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As a professional writer, the question I’m most often asked (other than “Can I get fries with that?” or “Where have you been, I called Uber an hour ago?”) is: “Where do you get your ideas from?” For $14.95 a month you can join the service ‘Ideas.com’ where plots, characters, and themes are sent via email, all rights given to subscribers to choose from what they want.
Ah, if that were true.
The truth is, I have no idea where I get my ideas from. Snippets of conversation overheard, something that pops whole cloth into my head, Frankenstein creations stitched together in my frontal lobes, things broken off from other ideas I might have used or discarded, who knows? What I do know is that it seems there is only a finite amount of good ideas floating around out there for us all to grab, that it is ever harder these days to come up with something wholly original and maybe the old axiom that everything has been done already, is true.
The amount of sequels, previews, offshoots and reimagining we see seem to prove this point.
I live pretty darn close to the Broadway theatre scene in NYC. I have been privy to (but usually can’t afford to pay the exorbitant ticket prices for) Disney properties like Mary Poppins or The Lion King becoming successful theatre musicals, as well as older popular movies reimagined for the stage, like Sunset Boulevard, 9 to 5: The Musical, Spamalot (which I did see actually). In many of these instances, it becomes a case of fitting a round peg into a square hole, and I’d say more of these movie-to-staged-musical conversions fail than make it (either commercially or as productions worth seeing), or they have such a never-ending well of money behind them they simply can’t close.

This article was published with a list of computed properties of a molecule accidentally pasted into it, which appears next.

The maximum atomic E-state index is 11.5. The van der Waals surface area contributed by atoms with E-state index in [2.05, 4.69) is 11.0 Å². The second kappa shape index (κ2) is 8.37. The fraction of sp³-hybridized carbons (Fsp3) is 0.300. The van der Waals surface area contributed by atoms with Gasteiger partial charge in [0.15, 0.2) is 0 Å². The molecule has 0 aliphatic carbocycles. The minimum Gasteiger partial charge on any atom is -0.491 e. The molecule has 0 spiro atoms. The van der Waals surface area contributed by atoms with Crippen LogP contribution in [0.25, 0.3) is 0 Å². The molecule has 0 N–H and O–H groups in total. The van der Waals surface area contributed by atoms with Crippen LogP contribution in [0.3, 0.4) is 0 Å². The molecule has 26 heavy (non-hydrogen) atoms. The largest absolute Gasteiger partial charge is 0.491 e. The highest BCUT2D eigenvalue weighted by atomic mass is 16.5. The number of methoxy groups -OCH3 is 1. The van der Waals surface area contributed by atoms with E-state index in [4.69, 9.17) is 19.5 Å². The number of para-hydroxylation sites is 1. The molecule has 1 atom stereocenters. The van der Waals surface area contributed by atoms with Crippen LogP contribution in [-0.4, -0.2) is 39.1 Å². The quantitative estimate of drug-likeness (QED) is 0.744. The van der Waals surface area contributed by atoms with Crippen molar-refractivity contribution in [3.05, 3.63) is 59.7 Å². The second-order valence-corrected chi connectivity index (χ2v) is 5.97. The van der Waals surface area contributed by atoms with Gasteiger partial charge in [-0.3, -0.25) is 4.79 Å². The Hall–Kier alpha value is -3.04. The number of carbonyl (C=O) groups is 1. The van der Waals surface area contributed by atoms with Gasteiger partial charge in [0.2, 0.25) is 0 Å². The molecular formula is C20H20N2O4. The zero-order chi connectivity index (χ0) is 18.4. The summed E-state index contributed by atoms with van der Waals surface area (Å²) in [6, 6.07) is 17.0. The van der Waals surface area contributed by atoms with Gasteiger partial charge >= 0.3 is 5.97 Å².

As of late American, T.V. seems to have even Broadway beat with taking from one medium and making anew. I just caught the commercial for the new T.V. series “Frequency.” Based on the fairly decent 2000 movie-but not a particularly huge hit-somebody somewhere ran out of ideas and thought…’Hey, why not make Frequency into a television series?’ Also, will come “Lethal Weapon” this fall (from a more popular movie then Frequency) and God knows what else we will see?
Unlike M*A*S*H* of years ago, one of the most beloved television shows of all time taken from Robert Altman’s powerful 1970 satire, movie-to-T.V. conversion, like movies-to-Broadway musicals, like a Star Wars’ offshoot, like any prequel or sequel, even someone else taking a beloved wizard and writing a whole new book or stage adaptation about him, at the very least often does not add anything to the original story or, at the worse, bastardizes it to the point we can’t ever again go back to the original. We all know this, but like much else wrong with life, we just ignore the ill-conceived ‘new’ works and hope maybe this new thing will just go away quietly after a time.
Stealing I get, taking off from a popular franchise makes commercial sense, even maybe remaking something for a newer audience who probably have never seen the original (though in most cases there is really no need to make the thing anew as almost always the original has done it better), all of this I understand. But really, have we come to the place now where new ideas have come to die?